Project Overview

Study Context


Red Hook is experiencing significant land use changes, largely influenced by the growing e-commerce industry. As a waterfront area with historical industrial uses, the area has become a primary location for the placement of last-mile warehouses. The presence of IKEA, the cruise terminal, a UPS distribution center, and the PANYNJ container port already generate significant trips (vehicular and truck) in Red Hook, especially truck traffic bringing and distributing  goods for local delivery. The MPO’s Regional Transportation  (NYMTC’s 2050) Plan  has identified Red Hook as a Coordinated Development Emphasis Area which will facilitate undertaking of the study.

For several years Red Hook residents and elected officials raised concerns related to truck traffic, safety for all modes and structural damage to residences. Red Hook residents have been particularly concerned about heavy truck traffic on corridors with  residential use such as Van Brunt, Columbia, and Lorraine Streets.

From a land-use perspective this waterfront area with historical industrial and manufacturing uses has become a central  location for the placement of fulfillment centers or last-mile warehouses and similar uses. The proliferation of last-mile fulfillment centers (operated by Amazon, UPS, etc.) in Red Hook have resulted in concerns about mobility, safety for cyclists and pedestrians, as well as quality of life issues. Elected officials, Community Board 6, and other stakeholders have requested a comprehensive traffic study of the area that also looks at warehouse and Industrial Business Zone (IBZ) activity related to last mile delivery by Amazon, UPS etc. as well as the revitalization of the area.

It is in this context NYCDOT is proposing a study that comprehensively examines traffic and truck issues in the neighborhood and assesses the dynamics of placing e-commerce distribution warehouses in neighborhoods with  significant residential use. The study will focus on truck traffic, truck signage, safety, and traffic operation. It will also give consideration to land use, environmental justice and transit service/provision. It will build on and coordinate with other DOT studies/initiatives such as the Red Hook Truck Study (2004) that examined truck traffic impact on residential uses and alternative truck access;  DOT’s strategic freight plan, the Smart Truck Management Plan, which outlines a roadmap for achieving safe, sustainable, equitable, and efficient last mile freight deliveries. It also provides key strategies and actions to reform and enhance existing freight demand management, truck safety along with compliance programs and policies.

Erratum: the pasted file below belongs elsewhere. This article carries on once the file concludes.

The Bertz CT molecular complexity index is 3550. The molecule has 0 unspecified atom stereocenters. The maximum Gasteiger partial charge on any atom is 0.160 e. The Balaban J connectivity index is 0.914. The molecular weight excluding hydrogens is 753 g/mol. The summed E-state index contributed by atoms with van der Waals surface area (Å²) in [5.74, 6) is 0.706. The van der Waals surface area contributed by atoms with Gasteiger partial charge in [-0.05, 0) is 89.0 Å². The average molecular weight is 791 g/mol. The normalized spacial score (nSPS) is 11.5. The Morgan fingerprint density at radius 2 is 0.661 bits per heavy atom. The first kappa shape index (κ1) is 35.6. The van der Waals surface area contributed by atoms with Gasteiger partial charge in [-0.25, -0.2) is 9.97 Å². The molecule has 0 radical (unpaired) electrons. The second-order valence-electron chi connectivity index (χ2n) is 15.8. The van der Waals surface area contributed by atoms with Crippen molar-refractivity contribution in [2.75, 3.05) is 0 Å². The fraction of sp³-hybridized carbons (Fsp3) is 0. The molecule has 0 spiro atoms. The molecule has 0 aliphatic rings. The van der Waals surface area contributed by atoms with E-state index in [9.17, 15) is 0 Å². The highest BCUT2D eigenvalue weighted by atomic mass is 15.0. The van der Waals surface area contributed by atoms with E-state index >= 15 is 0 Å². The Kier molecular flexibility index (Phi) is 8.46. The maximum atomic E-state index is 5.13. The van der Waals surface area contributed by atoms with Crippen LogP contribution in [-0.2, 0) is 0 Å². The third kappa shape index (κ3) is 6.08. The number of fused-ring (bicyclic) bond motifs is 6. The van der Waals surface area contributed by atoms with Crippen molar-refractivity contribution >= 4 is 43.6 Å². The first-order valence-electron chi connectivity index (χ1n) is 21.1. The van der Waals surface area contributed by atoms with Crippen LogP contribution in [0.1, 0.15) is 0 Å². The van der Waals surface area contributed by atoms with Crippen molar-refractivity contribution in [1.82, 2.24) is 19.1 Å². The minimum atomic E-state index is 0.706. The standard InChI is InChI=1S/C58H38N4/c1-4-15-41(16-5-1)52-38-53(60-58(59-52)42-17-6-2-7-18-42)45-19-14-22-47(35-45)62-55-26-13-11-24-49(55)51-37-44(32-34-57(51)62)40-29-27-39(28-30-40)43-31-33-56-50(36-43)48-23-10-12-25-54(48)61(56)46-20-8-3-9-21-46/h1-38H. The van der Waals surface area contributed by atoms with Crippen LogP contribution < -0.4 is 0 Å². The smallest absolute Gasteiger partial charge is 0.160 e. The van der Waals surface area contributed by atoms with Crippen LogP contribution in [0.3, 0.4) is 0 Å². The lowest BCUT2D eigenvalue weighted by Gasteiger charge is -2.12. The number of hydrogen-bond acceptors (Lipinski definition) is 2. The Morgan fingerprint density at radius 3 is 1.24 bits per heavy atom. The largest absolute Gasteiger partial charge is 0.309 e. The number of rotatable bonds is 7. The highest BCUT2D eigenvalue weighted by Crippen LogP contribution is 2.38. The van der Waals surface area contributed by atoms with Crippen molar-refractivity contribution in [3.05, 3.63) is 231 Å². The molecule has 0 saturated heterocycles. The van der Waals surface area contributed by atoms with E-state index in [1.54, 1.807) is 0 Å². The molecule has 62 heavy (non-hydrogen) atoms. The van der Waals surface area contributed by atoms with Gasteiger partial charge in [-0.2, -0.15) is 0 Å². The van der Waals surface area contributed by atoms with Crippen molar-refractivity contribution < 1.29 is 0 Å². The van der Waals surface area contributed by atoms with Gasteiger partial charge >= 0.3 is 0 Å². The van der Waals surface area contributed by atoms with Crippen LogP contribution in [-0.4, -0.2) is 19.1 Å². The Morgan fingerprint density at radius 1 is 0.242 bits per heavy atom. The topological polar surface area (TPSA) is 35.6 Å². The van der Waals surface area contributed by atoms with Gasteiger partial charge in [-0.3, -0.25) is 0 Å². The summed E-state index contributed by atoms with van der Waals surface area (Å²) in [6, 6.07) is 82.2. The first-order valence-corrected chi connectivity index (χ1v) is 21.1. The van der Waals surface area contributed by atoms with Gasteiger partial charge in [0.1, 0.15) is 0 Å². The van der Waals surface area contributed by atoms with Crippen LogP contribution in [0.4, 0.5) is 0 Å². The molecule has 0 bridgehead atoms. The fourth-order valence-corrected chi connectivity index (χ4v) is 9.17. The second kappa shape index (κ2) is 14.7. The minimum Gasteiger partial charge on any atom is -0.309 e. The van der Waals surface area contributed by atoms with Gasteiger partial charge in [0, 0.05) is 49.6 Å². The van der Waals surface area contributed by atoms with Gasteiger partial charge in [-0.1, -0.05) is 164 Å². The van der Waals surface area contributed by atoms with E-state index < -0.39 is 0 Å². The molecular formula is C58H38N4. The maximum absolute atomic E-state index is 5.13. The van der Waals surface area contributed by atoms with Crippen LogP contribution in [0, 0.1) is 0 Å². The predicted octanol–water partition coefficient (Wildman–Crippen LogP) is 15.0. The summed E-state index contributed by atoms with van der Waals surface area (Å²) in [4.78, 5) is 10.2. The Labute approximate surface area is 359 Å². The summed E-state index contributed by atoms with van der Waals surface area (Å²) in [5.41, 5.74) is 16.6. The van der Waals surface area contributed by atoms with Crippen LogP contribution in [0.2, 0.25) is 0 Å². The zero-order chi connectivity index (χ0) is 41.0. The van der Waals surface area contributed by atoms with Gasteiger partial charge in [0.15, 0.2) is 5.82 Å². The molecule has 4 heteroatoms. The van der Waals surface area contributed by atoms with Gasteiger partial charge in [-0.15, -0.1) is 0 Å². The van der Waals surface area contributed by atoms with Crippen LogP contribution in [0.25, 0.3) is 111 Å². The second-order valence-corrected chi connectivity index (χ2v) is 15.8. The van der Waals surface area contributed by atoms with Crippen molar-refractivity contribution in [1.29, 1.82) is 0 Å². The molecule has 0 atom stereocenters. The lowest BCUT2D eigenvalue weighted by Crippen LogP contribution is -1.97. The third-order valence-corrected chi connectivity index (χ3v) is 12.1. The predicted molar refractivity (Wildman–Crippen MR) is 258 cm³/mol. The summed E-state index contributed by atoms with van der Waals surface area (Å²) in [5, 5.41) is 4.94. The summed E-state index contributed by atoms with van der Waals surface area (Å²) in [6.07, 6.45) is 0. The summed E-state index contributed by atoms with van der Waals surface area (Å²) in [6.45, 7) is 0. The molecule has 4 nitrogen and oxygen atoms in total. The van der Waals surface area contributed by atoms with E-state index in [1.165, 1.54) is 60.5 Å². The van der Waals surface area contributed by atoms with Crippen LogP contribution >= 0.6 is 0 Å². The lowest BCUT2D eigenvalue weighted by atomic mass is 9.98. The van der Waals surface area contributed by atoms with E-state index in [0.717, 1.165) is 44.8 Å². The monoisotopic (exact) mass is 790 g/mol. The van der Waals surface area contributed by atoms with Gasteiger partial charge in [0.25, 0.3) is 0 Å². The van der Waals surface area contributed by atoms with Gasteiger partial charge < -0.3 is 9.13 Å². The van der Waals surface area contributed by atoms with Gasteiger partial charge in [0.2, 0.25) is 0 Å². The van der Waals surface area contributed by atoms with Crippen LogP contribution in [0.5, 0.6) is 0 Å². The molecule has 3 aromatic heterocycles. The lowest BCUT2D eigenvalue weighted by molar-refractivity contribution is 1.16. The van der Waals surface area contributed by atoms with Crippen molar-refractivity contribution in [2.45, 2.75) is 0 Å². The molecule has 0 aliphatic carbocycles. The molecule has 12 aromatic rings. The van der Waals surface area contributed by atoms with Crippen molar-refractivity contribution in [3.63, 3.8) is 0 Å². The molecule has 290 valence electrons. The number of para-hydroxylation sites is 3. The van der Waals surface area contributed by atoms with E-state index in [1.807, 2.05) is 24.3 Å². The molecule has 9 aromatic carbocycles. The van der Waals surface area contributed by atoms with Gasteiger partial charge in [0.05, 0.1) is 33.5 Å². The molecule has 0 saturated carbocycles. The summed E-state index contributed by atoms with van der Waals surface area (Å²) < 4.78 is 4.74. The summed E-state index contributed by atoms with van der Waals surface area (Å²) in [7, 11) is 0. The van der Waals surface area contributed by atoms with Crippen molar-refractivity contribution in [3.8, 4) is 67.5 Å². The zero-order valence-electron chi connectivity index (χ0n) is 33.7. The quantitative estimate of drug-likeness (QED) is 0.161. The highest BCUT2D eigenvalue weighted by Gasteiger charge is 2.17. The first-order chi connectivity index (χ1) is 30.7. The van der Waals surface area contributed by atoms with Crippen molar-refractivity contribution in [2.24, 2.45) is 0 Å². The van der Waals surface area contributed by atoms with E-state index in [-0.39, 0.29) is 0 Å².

It would complement the New York City Streets Plan by examining ways to accomplish efficient movement of goods and services while ensuring the safe interaction of pedestrians, cyclists, buses, cars, and trucks.


Proposed Study Area


The proposed approximately 1.2 sq-miles study area is bounded by: Buttermilk Channel/Degraw Street to the North, Gowanus Bay/19th Street/3rd Avenue to the South, Red Hook Channel to the West and Hamilton Avenue/Brooklyn-Queens Expressway to the East. See the map below.  


Red Hook Study Area